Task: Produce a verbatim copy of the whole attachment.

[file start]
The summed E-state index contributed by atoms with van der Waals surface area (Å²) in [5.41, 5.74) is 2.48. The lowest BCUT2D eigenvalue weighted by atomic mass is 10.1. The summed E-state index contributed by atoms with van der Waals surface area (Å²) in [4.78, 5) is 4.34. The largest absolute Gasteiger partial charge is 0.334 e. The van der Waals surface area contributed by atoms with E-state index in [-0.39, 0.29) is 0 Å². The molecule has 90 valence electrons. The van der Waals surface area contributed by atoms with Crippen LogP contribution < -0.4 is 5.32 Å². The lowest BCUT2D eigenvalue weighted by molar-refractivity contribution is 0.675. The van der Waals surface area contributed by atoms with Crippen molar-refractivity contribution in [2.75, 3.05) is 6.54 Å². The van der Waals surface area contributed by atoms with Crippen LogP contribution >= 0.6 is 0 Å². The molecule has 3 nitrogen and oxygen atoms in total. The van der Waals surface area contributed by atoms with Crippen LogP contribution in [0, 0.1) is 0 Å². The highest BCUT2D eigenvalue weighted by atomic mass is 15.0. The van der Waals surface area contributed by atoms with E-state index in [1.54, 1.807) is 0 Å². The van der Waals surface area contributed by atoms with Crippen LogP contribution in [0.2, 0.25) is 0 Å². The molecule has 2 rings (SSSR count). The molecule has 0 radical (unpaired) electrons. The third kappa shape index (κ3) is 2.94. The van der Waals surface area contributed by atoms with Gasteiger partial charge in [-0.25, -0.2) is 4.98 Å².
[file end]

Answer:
The summed E-state index contributed by atoms with van der Waals surface area (Å²) in [5.41, 5.74) is 2.48. The lowest BCUT2D eigenvalue weighted by atomic mass is 10.1. The summed E-state index contributed by atoms with van der Waals surface area (Å²) in [4.78, 5) is 4.34. The largest absolute Gasteiger partial charge is 0.334 e. The van der Waals surface area contributed by atoms with E-state index in [-0.39, 0.29) is 0 Å². The molecule has 90 valence electrons. The van der Waals surface area contributed by atoms with Crippen LogP contribution < -0.4 is 5.32 Å². The lowest BCUT2D eigenvalue weighted by molar-refractivity contribution is 0.675. The van der Waals surface area contributed by atoms with Crippen molar-refractivity contribution in [2.75, 3.05) is 6.54 Å². The van der Waals surface area contributed by atoms with Crippen LogP contribution >= 0.6 is 0 Å². The molecule has 3 nitrogen and oxygen atoms in total. The van der Waals surface area contributed by atoms with Crippen LogP contribution in [0, 0.1) is 0 Å². The highest BCUT2D eigenvalue weighted by atomic mass is 15.0. The van der Waals surface area contributed by atoms with E-state index in [1.54, 1.807) is 0 Å². The van der Waals surface area contributed by atoms with Crippen LogP contribution in [0.2, 0.25) is 0 Å². The molecule has 2 rings (SSSR count). The molecule has 0 radical (unpaired) electrons. The third kappa shape index (κ3) is 2.94. The van der Waals surface area contributed by atoms with Gasteiger partial charge in [-0.25, -0.2) is 4.98 Å².